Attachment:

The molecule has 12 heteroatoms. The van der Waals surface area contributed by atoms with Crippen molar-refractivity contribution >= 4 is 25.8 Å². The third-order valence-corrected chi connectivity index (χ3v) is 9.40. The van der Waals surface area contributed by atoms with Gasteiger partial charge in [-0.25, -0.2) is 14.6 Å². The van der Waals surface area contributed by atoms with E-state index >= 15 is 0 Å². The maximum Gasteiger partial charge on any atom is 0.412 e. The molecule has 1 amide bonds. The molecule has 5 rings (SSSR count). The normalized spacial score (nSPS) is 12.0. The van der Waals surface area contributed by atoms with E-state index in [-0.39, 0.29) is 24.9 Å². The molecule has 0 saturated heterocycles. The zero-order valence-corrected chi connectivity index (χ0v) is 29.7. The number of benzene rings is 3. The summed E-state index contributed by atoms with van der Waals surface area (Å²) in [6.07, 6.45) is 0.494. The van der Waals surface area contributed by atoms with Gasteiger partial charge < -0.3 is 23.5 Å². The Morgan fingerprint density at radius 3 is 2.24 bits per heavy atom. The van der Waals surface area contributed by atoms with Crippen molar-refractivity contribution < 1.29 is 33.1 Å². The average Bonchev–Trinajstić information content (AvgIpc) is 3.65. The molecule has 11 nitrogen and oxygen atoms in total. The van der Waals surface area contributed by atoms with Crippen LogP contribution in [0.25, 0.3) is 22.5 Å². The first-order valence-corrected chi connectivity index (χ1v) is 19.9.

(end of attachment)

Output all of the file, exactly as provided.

The molecule has 12 heteroatoms. The van der Waals surface area contributed by atoms with Crippen molar-refractivity contribution >= 4 is 25.8 Å². The third-order valence-corrected chi connectivity index (χ3v) is 9.40. The van der Waals surface area contributed by atoms with Gasteiger partial charge in [-0.25, -0.2) is 14.6 Å². The van der Waals surface area contributed by atoms with E-state index >= 15 is 0 Å². The maximum Gasteiger partial charge on any atom is 0.412 e. The molecule has 1 amide bonds. The molecule has 5 rings (SSSR count). The normalized spacial score (nSPS) is 12.0. The van der Waals surface area contributed by atoms with E-state index in [-0.39, 0.29) is 24.9 Å². The molecule has 0 saturated heterocycles. The zero-order valence-corrected chi connectivity index (χ0v) is 29.7. The number of benzene rings is 3. The summed E-state index contributed by atoms with van der Waals surface area (Å²) in [6.07, 6.45) is 0.494. The van der Waals surface area contributed by atoms with Gasteiger partial charge < -0.3 is 23.5 Å². The Morgan fingerprint density at radius 3 is 2.24 bits per heavy atom. The van der Waals surface area contributed by atoms with Crippen molar-refractivity contribution < 1.29 is 33.1 Å². The average Bonchev–Trinajstić information content (AvgIpc) is 3.65. The molecule has 11 nitrogen and oxygen atoms in total. The van der Waals surface area contributed by atoms with Crippen LogP contribution in [0.25, 0.3) is 22.5 Å². The first-order valence-corrected chi connectivity index (χ1v) is 19.9.